The failure also helped the brothers to distil what it was they wanted to do. “We’d been so excited about the tech and its possibilities that we’d missed a crucial step: Who were we? What did we want the business to be? What problem were we going to solve? And what kind of business could we create based on those answers?”
Lesson 3: Create a partnership where everyone benefits
So what do you do when your first business idea is a failure and you’ve lost all of your money? Go back to the drawing board.
“We needed to make sure we created value, differentiated ourselves and knew why people would buy our product,” says Shaazim. “This meant challenging all of our own ideas and making sure that only the best survived. It’s a process we still follow today and is part of our DNA.”
It’s not an easy process. You need to be able to critically evaluate your own ideas, admit when they’re flawed, listen to other people’s opinions and move on quickly when something isn’t quite right.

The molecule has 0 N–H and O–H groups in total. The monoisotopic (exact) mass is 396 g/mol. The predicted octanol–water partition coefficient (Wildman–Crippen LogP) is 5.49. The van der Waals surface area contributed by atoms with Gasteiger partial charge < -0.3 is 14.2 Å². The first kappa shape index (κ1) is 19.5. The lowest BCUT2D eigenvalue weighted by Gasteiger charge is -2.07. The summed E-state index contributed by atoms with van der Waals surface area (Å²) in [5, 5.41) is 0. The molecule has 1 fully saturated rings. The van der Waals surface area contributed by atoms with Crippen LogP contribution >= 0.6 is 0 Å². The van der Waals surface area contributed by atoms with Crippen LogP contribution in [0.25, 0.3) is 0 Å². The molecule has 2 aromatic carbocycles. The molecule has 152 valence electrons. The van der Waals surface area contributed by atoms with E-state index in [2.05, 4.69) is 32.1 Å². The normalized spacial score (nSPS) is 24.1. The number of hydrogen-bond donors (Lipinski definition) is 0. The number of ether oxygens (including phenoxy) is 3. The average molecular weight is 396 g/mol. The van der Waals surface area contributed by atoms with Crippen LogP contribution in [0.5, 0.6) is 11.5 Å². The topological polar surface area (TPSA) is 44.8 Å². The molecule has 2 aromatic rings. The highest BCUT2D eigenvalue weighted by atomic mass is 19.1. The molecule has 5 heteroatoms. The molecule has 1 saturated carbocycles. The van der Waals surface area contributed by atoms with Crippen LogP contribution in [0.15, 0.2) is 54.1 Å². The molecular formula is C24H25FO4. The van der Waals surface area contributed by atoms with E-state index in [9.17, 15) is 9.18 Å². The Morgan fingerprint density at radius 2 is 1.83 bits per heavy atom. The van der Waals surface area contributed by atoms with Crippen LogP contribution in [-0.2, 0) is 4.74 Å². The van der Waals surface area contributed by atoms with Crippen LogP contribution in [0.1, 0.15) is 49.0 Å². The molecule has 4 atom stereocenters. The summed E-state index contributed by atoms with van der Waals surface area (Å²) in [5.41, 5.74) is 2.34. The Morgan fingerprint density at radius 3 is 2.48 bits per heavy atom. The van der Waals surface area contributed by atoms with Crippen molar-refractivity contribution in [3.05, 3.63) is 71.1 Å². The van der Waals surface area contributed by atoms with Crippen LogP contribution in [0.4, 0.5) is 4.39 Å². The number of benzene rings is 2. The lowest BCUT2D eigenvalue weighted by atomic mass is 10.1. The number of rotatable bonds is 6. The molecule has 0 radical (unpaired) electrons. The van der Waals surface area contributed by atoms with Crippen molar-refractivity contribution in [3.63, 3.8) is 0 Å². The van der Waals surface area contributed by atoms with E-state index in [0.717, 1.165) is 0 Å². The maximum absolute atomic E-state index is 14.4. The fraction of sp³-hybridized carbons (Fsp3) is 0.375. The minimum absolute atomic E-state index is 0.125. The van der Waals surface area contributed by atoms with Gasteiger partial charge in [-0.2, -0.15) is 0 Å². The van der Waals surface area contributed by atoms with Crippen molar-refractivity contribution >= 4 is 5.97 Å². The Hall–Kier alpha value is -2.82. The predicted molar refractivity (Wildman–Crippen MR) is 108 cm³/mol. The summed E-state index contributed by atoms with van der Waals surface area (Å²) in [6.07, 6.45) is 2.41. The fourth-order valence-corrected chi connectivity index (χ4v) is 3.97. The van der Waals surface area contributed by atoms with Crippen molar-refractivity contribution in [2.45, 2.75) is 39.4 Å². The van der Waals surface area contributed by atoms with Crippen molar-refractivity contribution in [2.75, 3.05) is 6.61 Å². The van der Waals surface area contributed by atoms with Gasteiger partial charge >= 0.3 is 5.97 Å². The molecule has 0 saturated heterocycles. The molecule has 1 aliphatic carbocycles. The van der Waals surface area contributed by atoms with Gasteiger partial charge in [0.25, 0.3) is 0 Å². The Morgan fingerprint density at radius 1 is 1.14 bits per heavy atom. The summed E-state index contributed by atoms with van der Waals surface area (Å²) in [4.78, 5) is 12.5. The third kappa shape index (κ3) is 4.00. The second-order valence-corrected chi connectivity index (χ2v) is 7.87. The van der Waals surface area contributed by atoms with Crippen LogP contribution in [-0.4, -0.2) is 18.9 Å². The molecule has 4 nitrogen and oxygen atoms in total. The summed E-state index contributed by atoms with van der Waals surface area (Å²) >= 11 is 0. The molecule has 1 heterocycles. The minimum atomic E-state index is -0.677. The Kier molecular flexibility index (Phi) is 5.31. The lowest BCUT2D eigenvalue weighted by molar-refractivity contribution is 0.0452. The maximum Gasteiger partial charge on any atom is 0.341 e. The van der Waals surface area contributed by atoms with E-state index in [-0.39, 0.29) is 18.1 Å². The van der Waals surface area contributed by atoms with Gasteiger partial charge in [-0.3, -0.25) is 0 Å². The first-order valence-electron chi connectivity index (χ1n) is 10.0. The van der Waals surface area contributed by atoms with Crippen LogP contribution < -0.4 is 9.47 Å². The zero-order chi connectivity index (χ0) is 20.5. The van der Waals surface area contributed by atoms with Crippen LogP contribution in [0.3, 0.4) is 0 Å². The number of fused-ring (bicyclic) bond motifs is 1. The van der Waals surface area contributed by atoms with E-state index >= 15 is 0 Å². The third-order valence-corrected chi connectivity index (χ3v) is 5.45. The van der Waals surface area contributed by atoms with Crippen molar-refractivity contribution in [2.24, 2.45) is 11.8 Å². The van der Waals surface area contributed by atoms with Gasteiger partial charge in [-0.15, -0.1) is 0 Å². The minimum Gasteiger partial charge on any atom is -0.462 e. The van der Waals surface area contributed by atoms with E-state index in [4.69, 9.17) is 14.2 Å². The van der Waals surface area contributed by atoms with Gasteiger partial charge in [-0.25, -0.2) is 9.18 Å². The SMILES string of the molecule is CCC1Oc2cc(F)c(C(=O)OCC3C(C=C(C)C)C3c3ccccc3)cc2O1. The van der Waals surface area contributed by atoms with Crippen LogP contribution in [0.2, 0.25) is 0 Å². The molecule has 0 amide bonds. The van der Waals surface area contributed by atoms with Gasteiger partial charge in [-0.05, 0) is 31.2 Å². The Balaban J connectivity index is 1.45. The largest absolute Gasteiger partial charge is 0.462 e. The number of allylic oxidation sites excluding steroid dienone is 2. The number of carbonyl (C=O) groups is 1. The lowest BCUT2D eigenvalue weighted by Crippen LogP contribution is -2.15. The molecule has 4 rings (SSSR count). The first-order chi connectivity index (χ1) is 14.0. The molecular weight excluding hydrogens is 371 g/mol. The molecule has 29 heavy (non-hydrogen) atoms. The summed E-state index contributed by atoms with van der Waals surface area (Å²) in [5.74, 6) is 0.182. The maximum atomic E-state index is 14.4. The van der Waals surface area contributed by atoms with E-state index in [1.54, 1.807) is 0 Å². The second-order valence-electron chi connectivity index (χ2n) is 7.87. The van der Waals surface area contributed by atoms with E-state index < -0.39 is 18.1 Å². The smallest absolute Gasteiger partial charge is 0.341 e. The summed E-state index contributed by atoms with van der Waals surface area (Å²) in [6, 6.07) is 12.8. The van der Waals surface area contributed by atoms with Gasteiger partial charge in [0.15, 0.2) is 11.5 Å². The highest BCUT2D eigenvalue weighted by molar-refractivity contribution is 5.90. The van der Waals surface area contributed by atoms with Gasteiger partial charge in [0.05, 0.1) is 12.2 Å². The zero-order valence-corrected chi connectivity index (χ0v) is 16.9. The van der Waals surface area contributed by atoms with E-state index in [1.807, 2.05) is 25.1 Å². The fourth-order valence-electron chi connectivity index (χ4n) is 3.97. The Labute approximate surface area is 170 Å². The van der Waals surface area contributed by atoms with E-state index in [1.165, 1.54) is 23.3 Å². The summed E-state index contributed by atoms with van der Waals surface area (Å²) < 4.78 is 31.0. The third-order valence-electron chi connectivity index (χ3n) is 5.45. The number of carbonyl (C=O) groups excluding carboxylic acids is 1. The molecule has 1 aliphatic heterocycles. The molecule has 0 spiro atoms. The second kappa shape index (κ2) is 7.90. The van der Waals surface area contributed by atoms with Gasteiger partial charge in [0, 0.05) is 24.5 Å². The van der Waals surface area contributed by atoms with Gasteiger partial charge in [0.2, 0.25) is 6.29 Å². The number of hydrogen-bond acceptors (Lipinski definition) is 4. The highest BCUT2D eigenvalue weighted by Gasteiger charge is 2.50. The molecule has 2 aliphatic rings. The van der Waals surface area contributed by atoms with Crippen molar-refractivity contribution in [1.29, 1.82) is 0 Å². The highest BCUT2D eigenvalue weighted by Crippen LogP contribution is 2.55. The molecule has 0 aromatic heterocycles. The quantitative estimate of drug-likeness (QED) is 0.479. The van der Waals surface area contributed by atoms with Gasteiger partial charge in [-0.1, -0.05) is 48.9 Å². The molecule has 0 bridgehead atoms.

When Nadir and Shaazim started from scratch, the user experience of a payphone was poor, and the call back didn’t work. A solution was combining VoIP with GSM or cellular networks. An added bonus to using a WASP (Wireless Application Service Provider) was that you received a rebate every time the number was called. This meant a double revenue stream, and allowed the brothers to keep the call fee as cheap as possible for the user.
While Shaazim worked on the tech, Nadir focused on getting infrastructure in place. He sold his car for working capital, and started looking for a partner with functioning servers and links. A small business owner in Port Shepstone was identified and persuaded to allow them to use his infrastructure on a per minute fee with no fixed opex or capex.
“The idea was to test the product and generate cash quickly to start carrying the costs, so we looked for the low hanging fruit — a target market that we could tap into quickly to prove the tech and generate cash flow,” says Nadir.